THE Kimberley region is known for its vast - and seemingly endless - stretches of sparsely populated red dirt, but could cropping on some of the country's toughest farming land be a way of the future?
Argyle Cattle Company is the latest northern pastoralist company to tap into irrigated fodder production, after planting a 42-hectare inaugural sorghum hay crop at Shamrock station last month.
It has been a long time coming for Argyle Cattle Company managers Haydn and Jane Sale, who - along with the previous managers - have spent more than four years planning and securing relevant permits to grow cattle fodder in the west Kimberley.
Located 150 kilometres from Broome, the Shamrock station irrigation project has been approved by both State and Federal governments to run 12 centre-pivot irrigation systems, each on 42ha.
A licence to extract underground water from the Broome Sandstone Aquifer was also issued to Argyle Cattle Company, as part of the project.
Mr Sale said installation of the centre pivot sites would be a four-staged process, which could possibly take up to three years to complete.
He said this was so any impact on the water table and environment could be monitored, as water extraction increased over time.
In the first stage 4.5 gigalitres of water will be extracted from the Broome Sandstone Aquifer - this is set to increase to 9.5GL by the final stage.
There is an irrigation hole drilled to about 100 metres under the centre of each pivot and water is pumped for about 45m.
Argyle Cattle Company undertook a lengthy hydrogeological study over recent years to assess the drawdown impacts.
"We think environmental effects (of extraction) will be negligible because we have had a huge hydrogeological study done, as part of the approval process," Mr Sale.
"We have an extensive monitoring system for monitoring bores installed around the station, which we report back to the Department of Water as we are pumping.
"It has been quite a big process to get everything approved, so it can be monitored.
"The staged process is also for our own investment - if we start to see any water drop in the table or the recharges are not strong enough then we won't continue putting the pivots in."
The first two centre pivots of stage one have been installed at Shamrock and the second two are on track to start running this year.
The bulk of the hay grown onsite will be shared across stations within Argyle Cattle Company and Yougawalla Pastoral Company, as well as some sublease agreements this year.
Argyle comprises four stations including Moola Bulla, Beefwood Park, Mount Amhurst and Shamrock, which run 50,000-head of mainly Red Brahman, Droughtmaster, Jarrah Red and Senepol cattle across 1,037,352ha of pastoral land.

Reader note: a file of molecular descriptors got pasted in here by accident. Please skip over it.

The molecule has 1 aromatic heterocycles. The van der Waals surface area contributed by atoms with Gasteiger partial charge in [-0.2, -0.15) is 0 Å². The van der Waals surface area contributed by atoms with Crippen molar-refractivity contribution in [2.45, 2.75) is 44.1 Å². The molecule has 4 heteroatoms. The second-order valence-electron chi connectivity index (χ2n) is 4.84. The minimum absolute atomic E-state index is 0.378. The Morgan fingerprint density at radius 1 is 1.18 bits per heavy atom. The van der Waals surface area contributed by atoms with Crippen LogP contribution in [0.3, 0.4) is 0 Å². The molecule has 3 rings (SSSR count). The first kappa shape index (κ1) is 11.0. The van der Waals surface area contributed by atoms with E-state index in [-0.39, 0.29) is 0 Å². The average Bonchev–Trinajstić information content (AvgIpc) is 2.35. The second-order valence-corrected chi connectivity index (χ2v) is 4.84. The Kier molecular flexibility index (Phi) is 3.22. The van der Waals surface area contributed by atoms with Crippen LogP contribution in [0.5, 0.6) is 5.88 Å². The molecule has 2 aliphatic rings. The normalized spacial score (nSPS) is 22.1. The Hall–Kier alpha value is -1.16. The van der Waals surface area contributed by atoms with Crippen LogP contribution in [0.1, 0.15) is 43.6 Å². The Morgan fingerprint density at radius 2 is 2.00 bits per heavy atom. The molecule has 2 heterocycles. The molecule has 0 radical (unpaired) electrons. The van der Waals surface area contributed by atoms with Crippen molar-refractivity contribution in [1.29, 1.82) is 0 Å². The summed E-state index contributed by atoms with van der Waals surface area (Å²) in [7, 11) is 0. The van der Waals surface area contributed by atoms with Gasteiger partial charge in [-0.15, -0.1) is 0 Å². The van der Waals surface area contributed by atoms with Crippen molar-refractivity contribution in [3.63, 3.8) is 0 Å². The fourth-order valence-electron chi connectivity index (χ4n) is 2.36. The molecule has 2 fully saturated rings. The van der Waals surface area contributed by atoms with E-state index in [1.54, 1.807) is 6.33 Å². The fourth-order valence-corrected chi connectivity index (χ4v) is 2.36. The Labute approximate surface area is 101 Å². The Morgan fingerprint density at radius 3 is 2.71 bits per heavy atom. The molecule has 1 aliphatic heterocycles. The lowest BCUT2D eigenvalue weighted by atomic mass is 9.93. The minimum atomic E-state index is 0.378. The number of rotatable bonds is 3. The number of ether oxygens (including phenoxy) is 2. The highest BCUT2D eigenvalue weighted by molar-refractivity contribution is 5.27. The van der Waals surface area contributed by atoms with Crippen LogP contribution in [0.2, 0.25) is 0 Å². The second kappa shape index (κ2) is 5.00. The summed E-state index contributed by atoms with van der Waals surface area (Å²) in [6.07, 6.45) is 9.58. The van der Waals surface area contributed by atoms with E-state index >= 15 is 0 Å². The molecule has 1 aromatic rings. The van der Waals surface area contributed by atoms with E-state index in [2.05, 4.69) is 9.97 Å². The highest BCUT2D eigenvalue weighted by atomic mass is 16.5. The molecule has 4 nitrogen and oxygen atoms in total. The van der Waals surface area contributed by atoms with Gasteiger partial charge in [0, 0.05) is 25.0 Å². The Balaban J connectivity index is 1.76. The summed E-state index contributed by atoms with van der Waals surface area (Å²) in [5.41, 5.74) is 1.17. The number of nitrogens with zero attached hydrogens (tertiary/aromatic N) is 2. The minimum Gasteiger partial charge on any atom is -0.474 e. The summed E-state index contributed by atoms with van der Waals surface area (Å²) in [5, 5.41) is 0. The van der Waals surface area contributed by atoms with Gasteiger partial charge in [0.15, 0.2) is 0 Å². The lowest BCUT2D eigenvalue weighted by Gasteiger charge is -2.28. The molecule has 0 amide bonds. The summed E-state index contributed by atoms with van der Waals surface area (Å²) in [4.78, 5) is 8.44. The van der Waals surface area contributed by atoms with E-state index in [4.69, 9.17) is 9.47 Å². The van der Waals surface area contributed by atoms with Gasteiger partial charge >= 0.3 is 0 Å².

When speaking with Farm Weekly last week, Mr Sale anticipated 200 tonnes of sorghum hay would be cut from the irrigation site in about six weeks' time.
He expects to produce up to five hay cuts from the crop for the season.
To prepare the area for seeding, clearing permits were secured and studies - including extensive bilby studies and environmental impact studies - were undertaken.
Shrubs was cleared and the area was stick picked, before the seed bed was ready for the first crop.
Despite facing sweltering temperatures of 40 degrees over a number of days, Mr Sale said the system had allowed them to keep water up to the seedlings.
"We have experienced some incredibly hot conditions up here, but the crop has grown pretty well," he said.
"In two weeks another pivot of sorghum will be in the ground, followed by Rhodes grass and possibly another sorghum a month later.
"Those are the four crops we are kicking the program off with this year and they will supply all of our cattle fodder needs."
The bigger and broader plan for development further down the track is to grow feed for a feed yard, which would be setup on the station.
Mr Sale said the yard would run similar to a feedlot and use a mix of corn, corn silage and grain, as well as sorghum, Rhodes grass and a tropical legume.
He said currently the hay would not be used as a fattening exercise as such, but instead for feeding in the cattle yards and everyday operational hay requirements.
"We should be able to grow all of that hay ourselves," he said.
"Then as we move into stage two of the project we will be growing more high value fattening feeds including grain and silage to put into our own feedlot ration."
Previously, the pastoral companies were buying hay with no feed yard set-up, as Mr Sale said it was too costly and too far to freight.
Mr Sale said growing grain locally would make the feedyard work because the station could grow and then feed out the fattening ration onfarm.
He said a benefit of the irrigation project was having the ability to supply their own hay at a lower cost base.
Mr Sale added that by feeding their own cattle for weight gain in a feed yard, they would be able to enter different markets, which were chasing different weighted cattle.
"So we will be able to cater our cattle to other markets, whereas now we are selling them straight to the buyer, who may be in live export or domestic markets," he said.
"Because we can't buy that fodder at a reasonable price, because we have to freight it from mostly thousands of kilometres away, we won't have the ability to use feed for weight gain until we grow it ourselves."
Mr Sale said there were a number of stations in the area which were also using centre-pivot irrigation systems to grow fodder for their beef businesses.
He said in some cases some of those stations even fed the cattle straight onto the grass that they watered.
Other major types of irrigation systems used around Australia include sub-surface drip and flood irrigation.
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